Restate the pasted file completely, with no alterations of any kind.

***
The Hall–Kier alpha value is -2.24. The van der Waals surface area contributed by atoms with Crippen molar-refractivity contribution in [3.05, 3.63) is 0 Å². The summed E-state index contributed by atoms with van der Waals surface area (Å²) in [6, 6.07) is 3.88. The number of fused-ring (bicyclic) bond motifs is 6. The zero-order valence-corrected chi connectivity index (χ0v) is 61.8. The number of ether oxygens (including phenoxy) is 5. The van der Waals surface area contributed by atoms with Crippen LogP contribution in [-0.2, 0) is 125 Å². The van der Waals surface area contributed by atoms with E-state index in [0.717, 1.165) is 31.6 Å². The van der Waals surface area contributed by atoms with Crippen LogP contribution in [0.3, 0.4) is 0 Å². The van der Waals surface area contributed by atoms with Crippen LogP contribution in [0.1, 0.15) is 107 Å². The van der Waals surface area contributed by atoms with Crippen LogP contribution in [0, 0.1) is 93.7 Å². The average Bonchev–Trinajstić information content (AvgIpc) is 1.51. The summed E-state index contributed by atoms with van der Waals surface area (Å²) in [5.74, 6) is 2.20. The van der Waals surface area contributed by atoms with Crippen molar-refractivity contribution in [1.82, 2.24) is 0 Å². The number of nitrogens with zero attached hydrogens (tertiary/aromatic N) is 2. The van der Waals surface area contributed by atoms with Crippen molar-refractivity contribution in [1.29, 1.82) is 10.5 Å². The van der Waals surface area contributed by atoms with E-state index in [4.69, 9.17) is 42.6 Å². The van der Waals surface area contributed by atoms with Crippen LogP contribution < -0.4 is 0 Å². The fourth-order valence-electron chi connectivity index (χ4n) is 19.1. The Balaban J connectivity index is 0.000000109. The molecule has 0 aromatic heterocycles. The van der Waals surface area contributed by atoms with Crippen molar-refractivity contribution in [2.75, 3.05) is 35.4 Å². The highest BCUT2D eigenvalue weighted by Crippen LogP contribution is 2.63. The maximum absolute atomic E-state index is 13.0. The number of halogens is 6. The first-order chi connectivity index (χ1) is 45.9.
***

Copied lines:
The Hall–Kier alpha value is -2.24. The van der Waals surface area contributed by atoms with Crippen molar-refractivity contribution in [3.05, 3.63) is 0 Å². The summed E-state index contributed by atoms with van der Waals surface area (Å²) in [6, 6.07) is 3.88. The number of fused-ring (bicyclic) bond motifs is 6. The zero-order valence-corrected chi connectivity index (χ0v) is 61.8. The number of ether oxygens (including phenoxy) is 5. The van der Waals surface area contributed by atoms with Crippen LogP contribution in [-0.2, 0) is 125 Å². The van der Waals surface area contributed by atoms with E-state index in [0.717, 1.165) is 31.6 Å². The van der Waals surface area contributed by atoms with Crippen LogP contribution in [0.3, 0.4) is 0 Å². The van der Waals surface area contributed by atoms with Crippen LogP contribution in [0.1, 0.15) is 107 Å². The van der Waals surface area contributed by atoms with Crippen LogP contribution in [0, 0.1) is 93.7 Å². The average Bonchev–Trinajstić information content (AvgIpc) is 1.51. The summed E-state index contributed by atoms with van der Waals surface area (Å²) in [5.74, 6) is 2.20. The van der Waals surface area contributed by atoms with Crippen molar-refractivity contribution in [1.82, 2.24) is 0 Å². The number of nitrogens with zero attached hydrogens (tertiary/aromatic N) is 2. The van der Waals surface area contributed by atoms with Crippen molar-refractivity contribution in [1.29, 1.82) is 10.5 Å². The van der Waals surface area contributed by atoms with E-state index in [4.69, 9.17) is 42.6 Å². The van der Waals surface area contributed by atoms with Crippen LogP contribution < -0.4 is 0 Å². The fourth-order valence-electron chi connectivity index (χ4n) is 19.1. The Balaban J connectivity index is 0.000000109. The molecule has 0 aromatic heterocycles. The van der Waals surface area contributed by atoms with Crippen molar-refractivity contribution in [2.75, 3.05) is 35.4 Å². The highest BCUT2D eigenvalue weighted by Crippen LogP contribution is 2.63. The maximum absolute atomic E-state index is 13.0. The number of halogens is 6. The first-order chi connectivity index (χ1) is 45.9.